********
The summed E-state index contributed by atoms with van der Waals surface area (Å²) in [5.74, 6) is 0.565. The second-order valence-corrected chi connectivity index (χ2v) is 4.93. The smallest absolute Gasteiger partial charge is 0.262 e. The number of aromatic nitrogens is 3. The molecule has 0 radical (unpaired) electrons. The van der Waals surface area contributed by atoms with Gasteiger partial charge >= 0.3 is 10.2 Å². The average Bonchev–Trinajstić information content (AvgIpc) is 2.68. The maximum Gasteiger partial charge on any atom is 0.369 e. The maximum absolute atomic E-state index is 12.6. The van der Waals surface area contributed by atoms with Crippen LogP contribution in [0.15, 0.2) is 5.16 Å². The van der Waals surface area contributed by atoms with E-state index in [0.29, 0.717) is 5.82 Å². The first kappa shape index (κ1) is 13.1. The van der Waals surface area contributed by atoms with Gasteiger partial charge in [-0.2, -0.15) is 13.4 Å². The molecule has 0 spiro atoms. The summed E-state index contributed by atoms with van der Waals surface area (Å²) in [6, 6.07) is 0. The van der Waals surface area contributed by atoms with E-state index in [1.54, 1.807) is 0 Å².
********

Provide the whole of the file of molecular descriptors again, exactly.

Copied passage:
The summed E-state index contributed by atoms with van der Waals surface area (Å²) in [5.74, 6) is 0.565. The second-order valence-corrected chi connectivity index (χ2v) is 4.93. The smallest absolute Gasteiger partial charge is 0.262 e. The number of aromatic nitrogens is 3. The molecule has 0 radical (unpaired) electrons. The van der Waals surface area contributed by atoms with Gasteiger partial charge >= 0.3 is 10.2 Å². The average Bonchev–Trinajstić information content (AvgIpc) is 2.68. The maximum Gasteiger partial charge on any atom is 0.369 e. The maximum absolute atomic E-state index is 12.6. The van der Waals surface area contributed by atoms with Crippen LogP contribution in [0.15, 0.2) is 5.16 Å². The van der Waals surface area contributed by atoms with E-state index in [0.29, 0.717) is 5.82 Å². The first kappa shape index (κ1) is 13.1. The van der Waals surface area contributed by atoms with Gasteiger partial charge in [-0.2, -0.15) is 13.4 Å². The molecule has 0 spiro atoms. The summed E-state index contributed by atoms with van der Waals surface area (Å²) in [6, 6.07) is 0. The van der Waals surface area contributed by atoms with E-state index in [1.54, 1.807) is 0 Å².